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How to successfully integrate interns into your small business

6th October 2014 Print

Over recent years, the small business sector has been taken on a financial rollercoaster ride by the global markets, forcing these companies into searching for ever more economical ways to structure staffing requirements. Internships have proved an incredibly popular solution which adds young, fresh-thinking individuals to your workforce whilst keeping costs to a minimum. However, although it’s great in practice that everyone benefits from the deal, a big question that small businesses often face is how to fairly and usefully integrate these interns into the company.

Roles and Responsibilities

The first decision that needs to be made is who will be the person responsible for guiding your intern through their initial placement. This should be someone that they can use as a mentor as needed throughout the internship, but don’t lose sight of the fact that these are generally going to be young, proactive people who are keen to make an impression. 

A common misconception from people new to the business of internships is that they are to be treated similar to work experience placements – this could not be further from the truth. In essence, you are bringing on people who are firmly committed to their education and development within your particular sector and they should be treated accordingly. The government website offers an official perspective on how interns should be treated in the workplace. 

Remember - you’re not bringing in young people on work experience who are there to carry out whatever duties that need doing, no matter how menial. The interns work responsibilities should reflect their learning and open up avenues to help them learn new skills across various facets of the business.

Become Part of the Company

If interns are going to form a valuable part of your workforce then it’s important to integrate them into the team as swiftly as possible. Departments within small business tend to be very tight-knit groups, so do what you can to accommodate your new starter with the minimum of disruption.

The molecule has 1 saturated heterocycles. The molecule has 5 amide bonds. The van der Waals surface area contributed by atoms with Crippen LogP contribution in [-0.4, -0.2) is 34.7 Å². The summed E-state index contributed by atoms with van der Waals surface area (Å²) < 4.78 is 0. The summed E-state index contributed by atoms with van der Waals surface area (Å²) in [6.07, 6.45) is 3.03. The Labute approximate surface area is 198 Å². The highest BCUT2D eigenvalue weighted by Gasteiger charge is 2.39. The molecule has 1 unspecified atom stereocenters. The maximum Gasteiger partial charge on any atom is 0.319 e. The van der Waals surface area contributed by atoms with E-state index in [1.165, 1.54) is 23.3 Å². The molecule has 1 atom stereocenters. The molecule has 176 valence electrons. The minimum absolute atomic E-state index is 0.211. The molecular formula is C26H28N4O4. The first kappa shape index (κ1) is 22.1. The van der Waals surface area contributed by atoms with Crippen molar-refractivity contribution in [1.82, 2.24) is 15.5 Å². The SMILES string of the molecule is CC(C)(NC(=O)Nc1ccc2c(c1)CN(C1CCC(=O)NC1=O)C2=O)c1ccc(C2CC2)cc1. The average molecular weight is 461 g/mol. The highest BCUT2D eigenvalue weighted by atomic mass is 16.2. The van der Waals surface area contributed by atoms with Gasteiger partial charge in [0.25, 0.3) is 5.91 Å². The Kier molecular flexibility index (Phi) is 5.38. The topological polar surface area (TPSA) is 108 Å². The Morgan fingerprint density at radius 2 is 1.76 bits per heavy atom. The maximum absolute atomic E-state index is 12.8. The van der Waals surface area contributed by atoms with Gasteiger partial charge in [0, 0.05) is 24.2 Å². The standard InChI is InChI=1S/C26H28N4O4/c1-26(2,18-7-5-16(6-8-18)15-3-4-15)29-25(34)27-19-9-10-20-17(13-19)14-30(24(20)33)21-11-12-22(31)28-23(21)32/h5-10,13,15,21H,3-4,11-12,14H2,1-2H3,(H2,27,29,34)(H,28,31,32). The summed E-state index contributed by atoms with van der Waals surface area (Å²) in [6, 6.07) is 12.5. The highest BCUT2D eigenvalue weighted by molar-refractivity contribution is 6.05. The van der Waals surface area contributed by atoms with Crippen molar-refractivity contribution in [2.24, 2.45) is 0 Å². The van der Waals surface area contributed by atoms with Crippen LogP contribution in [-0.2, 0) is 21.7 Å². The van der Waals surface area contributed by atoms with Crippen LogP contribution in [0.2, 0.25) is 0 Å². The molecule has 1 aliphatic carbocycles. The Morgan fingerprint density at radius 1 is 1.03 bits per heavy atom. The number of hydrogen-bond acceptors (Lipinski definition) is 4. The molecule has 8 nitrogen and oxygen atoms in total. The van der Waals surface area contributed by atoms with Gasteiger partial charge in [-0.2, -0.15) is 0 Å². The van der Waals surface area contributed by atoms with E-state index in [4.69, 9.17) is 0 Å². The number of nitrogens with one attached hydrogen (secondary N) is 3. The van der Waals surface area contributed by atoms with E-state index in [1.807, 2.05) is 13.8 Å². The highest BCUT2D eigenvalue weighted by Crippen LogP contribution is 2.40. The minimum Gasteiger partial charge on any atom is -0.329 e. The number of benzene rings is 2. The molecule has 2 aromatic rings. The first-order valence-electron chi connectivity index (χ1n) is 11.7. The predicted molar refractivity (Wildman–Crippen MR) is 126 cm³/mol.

By forming and implementing a set integration process, you can easily administer the provision of an e-mail address, telephone line, business cards, and other day to day necessities depending on the role. Welcome your new intern into department meetings and get them involved with discussions to introduce them to the rest of the team in your natural working environment. You can read some great references to these team building qualities in a blogpost from the UK-based business funding specialists, Fleximize.

Remember that your interns are relying on you as their employer to help them grow into the role so use your expertise to give regular reviews and constructive feedback. Assess the various aspects of their contribution and be honest when it comes to handing out praise when they’ve done well and conversely laying out an action plan for areas to work on going forward. 

Invest whatever tools you have at your disposal into your interns and take pride in their development – it could prove to be an incredibly economical way to grow the future success stories of your organisation.